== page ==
Wireframe sketches developed by Neah Bay sixth-grade students
Day 3: Prototype & User Testing
For day three, the HCDE team introduced the younger students to the concept of prototyping. The students then learned how to use Marvel on Samsung tablets to turn their sketches into prototypes.
After the students prototyped their sketches in an interaction flow, the HCDE team gave a presentation on the importance of user testing.
Deciding on one task they wanted users to accomplish on their apps, the students tested their task with the HCDE students or with their classroom teachers.
Day 4: Revise & Present
The students started the fourth day of the workshop by revising their prototype in Marvel based on the testing they completed the previous day.
To end the class session that day, the middle-school students presented their app concepts to the rest of their class.
That evening, all of the sixth-, seventh-, and eighth-grade students (85 total), their educators and families, and the HCDE team came together for a dinner at the Makah Community Hall. The HCDE students thanked the community for hosting them for a week, spoke about their motivations for doing the Alternative Spring Break experience, and described what they gained from the week at Neah Bay.
“It was really cool to see them … go through a process of developing their ideas. I really like how they were engaged and learning what was happening. I like the way all of the students from the UW interacted with them, and it was nice seeing their relationships grow in only just a week.” George Patacek (sixth-seventh grade Math, English, PE Teacher)
Day 5: Final Presentations & Assembly
On the last day in Neah Bay, the middle school students took their final presentations to the high school for an open poster session. The students were able to see each other’s work, as well as show off their prototypes to the older students in their community.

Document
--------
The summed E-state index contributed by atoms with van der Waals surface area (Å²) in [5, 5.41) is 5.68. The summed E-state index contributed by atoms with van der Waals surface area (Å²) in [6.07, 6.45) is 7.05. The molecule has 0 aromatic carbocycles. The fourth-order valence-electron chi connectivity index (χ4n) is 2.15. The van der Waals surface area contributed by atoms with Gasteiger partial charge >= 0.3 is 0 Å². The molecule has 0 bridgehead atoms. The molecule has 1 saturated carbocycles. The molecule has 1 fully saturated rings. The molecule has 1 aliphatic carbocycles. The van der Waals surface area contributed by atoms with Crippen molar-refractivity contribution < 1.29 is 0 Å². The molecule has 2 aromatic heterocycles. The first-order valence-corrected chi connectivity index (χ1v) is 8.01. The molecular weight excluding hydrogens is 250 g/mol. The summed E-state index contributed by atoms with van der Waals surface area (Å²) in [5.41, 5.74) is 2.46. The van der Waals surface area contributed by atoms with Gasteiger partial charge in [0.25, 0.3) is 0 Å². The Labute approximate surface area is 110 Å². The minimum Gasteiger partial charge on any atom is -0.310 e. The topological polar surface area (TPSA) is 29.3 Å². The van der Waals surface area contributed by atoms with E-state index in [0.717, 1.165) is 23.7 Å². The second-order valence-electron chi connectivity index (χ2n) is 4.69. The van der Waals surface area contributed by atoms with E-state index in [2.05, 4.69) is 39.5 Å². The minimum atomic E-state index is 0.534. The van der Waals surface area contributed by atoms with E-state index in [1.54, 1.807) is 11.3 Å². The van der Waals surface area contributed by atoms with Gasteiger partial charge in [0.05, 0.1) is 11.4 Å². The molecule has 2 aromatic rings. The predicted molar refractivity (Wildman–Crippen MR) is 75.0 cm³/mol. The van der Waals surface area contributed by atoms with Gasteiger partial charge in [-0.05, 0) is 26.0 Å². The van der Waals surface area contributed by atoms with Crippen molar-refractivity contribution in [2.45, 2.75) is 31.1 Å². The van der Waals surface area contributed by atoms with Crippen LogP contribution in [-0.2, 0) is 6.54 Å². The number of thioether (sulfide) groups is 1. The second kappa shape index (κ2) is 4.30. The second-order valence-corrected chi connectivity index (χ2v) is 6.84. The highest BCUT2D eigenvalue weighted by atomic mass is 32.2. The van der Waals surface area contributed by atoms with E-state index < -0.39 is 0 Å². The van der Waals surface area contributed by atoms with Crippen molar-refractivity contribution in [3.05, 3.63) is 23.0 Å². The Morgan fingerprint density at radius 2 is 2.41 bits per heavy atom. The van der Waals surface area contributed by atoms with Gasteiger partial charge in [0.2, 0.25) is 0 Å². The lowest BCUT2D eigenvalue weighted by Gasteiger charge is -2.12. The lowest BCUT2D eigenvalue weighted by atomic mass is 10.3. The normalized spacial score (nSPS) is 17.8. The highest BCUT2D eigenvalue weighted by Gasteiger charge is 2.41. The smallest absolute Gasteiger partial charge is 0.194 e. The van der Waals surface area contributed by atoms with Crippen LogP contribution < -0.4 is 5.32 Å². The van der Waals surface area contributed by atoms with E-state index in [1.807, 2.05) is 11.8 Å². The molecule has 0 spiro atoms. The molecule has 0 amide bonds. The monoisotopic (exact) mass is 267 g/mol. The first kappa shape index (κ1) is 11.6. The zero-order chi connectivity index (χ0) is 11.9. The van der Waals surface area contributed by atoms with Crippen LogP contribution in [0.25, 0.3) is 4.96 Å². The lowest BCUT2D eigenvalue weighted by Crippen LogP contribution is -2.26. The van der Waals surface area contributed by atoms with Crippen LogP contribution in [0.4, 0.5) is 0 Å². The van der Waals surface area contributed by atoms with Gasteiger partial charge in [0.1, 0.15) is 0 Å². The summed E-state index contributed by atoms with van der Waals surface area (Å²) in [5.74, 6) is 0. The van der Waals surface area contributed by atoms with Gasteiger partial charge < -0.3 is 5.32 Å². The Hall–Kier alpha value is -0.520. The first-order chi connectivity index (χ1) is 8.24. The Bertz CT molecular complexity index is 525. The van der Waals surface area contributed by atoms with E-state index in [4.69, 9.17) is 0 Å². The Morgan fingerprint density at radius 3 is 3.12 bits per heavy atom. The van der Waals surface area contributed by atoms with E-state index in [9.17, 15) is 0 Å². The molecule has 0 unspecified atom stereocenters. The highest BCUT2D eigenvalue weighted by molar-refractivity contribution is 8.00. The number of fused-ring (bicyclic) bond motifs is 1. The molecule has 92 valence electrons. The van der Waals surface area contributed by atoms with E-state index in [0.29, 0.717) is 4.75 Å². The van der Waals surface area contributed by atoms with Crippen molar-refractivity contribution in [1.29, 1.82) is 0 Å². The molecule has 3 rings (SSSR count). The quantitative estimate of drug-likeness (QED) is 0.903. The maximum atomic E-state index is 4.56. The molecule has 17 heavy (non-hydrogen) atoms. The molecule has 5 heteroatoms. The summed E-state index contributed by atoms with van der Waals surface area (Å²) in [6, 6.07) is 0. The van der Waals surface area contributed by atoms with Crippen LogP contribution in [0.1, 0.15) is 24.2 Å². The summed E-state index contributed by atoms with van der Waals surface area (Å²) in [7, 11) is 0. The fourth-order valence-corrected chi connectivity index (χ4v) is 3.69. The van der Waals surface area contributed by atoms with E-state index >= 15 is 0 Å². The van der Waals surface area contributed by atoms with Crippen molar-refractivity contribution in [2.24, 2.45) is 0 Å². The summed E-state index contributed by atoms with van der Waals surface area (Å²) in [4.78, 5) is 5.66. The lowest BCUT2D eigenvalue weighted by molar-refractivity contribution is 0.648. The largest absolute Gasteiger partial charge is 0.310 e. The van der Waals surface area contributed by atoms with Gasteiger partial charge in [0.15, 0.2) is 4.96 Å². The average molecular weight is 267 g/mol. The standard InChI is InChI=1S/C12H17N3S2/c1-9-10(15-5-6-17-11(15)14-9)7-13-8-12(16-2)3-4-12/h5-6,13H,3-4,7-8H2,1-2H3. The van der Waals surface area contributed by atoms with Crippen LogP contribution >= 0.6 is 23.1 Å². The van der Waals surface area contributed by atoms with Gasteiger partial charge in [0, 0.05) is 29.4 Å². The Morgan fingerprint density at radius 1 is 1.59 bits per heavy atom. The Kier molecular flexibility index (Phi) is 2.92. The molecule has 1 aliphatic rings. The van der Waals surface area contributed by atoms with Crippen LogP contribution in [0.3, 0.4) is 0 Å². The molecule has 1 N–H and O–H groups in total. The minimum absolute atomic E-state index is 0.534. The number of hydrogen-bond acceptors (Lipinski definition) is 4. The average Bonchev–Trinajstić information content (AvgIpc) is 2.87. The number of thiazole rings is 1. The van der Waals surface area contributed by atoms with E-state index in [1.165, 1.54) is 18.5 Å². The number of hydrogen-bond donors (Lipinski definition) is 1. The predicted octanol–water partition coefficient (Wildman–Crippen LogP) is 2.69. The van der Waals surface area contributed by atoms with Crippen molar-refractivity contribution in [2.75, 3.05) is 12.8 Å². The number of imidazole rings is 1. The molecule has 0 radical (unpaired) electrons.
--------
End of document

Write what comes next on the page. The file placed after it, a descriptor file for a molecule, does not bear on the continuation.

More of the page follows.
“Connecting with the students one last time was very special. As the assembly wrapped up and students left to go home, some students stuck around a little longer just to hang out with us,” writes Karin Vaughan in the HCDE ASB process blog.
“I am hoping that that’s going to sort of be the hook for them to want to start developing their own apps and possibly getting into engineering, so they can come back … to the community.” Anton Rascon (sixth-seventh grade math teacher)
HCDE team with the sixth-grade class
HCDE team with the seventh-grade class
HCDE team with one of two eighth-grade classes
HCDE team with two of two eighth-grade classes
HCDE Senior Lecturer Andrew Davidson was proud to see his HCDE students become the teachers during the Alternative Spring Break process, and is looking forward to expanding the department's involvement in future years. “I was impressed with how well the HCDE students were able to teach the design thinking processes they have been learning about at UW. They were real teachers. Even more importantly, they presented themselves as inspirational mentors to the middle-school students.”
View a video of the 2017 HCDE Alternative Spring Break team.